Animals with perfect hearing

Yeah, yeah, we all know humans are amazing! But at every skill there is a handful of organisms in comparison with whom we suck. Sound is no exception. Below is the top 10 animals with the best hearing abilities.


Pigeons are famous for their peaceful nature and beauty. In addition to these obvious advantages, they have other incredible talents. The most surprising one is their acute sense of hearing. This amazing bird can hear a low-frequency infrasound (less than 20 Hz).

Sounds in this range are lower than people can hear. Pigeons can detect sounds of just 0.5 Hz. Such sensitive hearing allows pigeons to detect distant thunderstorms and volcanic eruptions.


Yes, sometimes size does matter! Gigantic ears of an elephant play a huge role in redirecting sound waves. Their ears can also detect low-frequency sound waves that cannot be perceived by human ears. This acute sense of hearing also helps them in remote communications.


Have you ever noticed how weird horses can behave? For example, a horse can suddenly stop running and freeze without a movement, as if it found something unusual. That may be because the horse heard something interesting. Horses have way more sensitive ears than we do.

The horses have ten different muscles on each ear. These muscles allow them to turn their ears 180 degrees. Therefore, horses can quickly concentrate on a sound. Horses are also good at determining the source of the sound due to their extensive sound frequency range.

How many muscles do you have in your ear, weak human?


The sense of audibility of this little rodent is way stronger than ours. Rats are particularly good at pinpointing the exact location of where a sound is coming from, due to their ears being so close together.

In some animal species, albinism causes hearing damage. For rats, this condition can affect eyesight and sense of smell, but their hearing remains unaffected.


Do you know that your dog can hear better than you? In numerical terms it is four times stronger. This incredible hearing is the result of several factors. First, their hearing frequency is almost two times higher than that of a person.

In addition, each ear of the dog contains 18 different muscles, and a person has only three. These ears allow dogs to lift, rotate or tilt their ears. Thus, they can quickly adjust their ears in the direction of sound source.


Cats have an impressive sense of hearing. Especially for high frequency sounds. In fact, their range is even higher than that of dogs (sorry, doglovers). Cats also have 32 muscles in each ear. This makes it easier to move the ears back and forth.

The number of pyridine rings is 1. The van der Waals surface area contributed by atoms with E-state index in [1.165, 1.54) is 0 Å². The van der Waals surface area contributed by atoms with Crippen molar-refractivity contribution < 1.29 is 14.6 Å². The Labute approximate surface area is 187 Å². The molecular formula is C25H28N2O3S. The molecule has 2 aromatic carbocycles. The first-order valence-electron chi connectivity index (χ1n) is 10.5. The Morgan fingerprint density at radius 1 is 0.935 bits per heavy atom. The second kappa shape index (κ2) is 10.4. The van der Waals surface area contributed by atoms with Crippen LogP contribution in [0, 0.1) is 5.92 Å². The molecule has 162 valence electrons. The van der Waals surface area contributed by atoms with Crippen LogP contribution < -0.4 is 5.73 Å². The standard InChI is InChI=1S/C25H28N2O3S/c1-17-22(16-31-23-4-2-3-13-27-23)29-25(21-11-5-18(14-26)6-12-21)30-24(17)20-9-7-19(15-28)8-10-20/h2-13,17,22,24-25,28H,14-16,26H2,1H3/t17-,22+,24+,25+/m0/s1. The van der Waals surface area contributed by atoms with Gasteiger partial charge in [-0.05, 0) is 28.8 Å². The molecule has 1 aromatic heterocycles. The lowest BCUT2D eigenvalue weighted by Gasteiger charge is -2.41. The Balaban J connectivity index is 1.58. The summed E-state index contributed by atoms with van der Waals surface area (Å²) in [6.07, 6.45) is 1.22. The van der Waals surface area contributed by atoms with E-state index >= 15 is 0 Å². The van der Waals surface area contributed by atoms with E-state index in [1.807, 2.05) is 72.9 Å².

In addition, cats can also rotate them 180 degrees. Thus, to find out the source of sound to cats is much easier than other animals.


Despite small external ears, dolphins can transmit sounds to the middle ear through their lower jaws. The auditory system of the cerebral cortex is much more developed than that of humans. Therefore, dolphins process sounds way faster than we do. The hearing frequency of dolphins is also much wider.

In addition, dolphins use advanced methods of echolocation. They send out sound waves and process waves that bounce back, allowing them to identify what lies ahead. That way they get not only the location of the object, but even its size and shape.


As a nocturnal creature, the owl has strong hearing and excellent eyesight. Sensitive ears of an owl are placed asymmetrically. One ear is slightly higher, and the other is slightly ahead of the first. This asymmetry helps in the rapid determination of the direction and source of a sound.


Bats are also night creatures, but their vision is very weak. So hearing is their only hope to fly and find prey. In fact, bats have the most sensitive hearing in mammals family.

When bats fly, they send a series of sound waves (ultrasounds, to be more precise). They then process echoes using their sensitive ears. Highly concentrated, but effective cells in bats’ ears interpret obtained information in great details. Without any problems bats determine the location and size of distant objects.


Moths can hear sounds up to 300 kHz. No other animal in the world does not have such a high level of hearing.

People can only hear sounds up to a frequency of 20 kHz. This exceptional level of hearing helps moles evade their main predators, bats, which are some of the most advanced sound users themselves.

Moth can hear you

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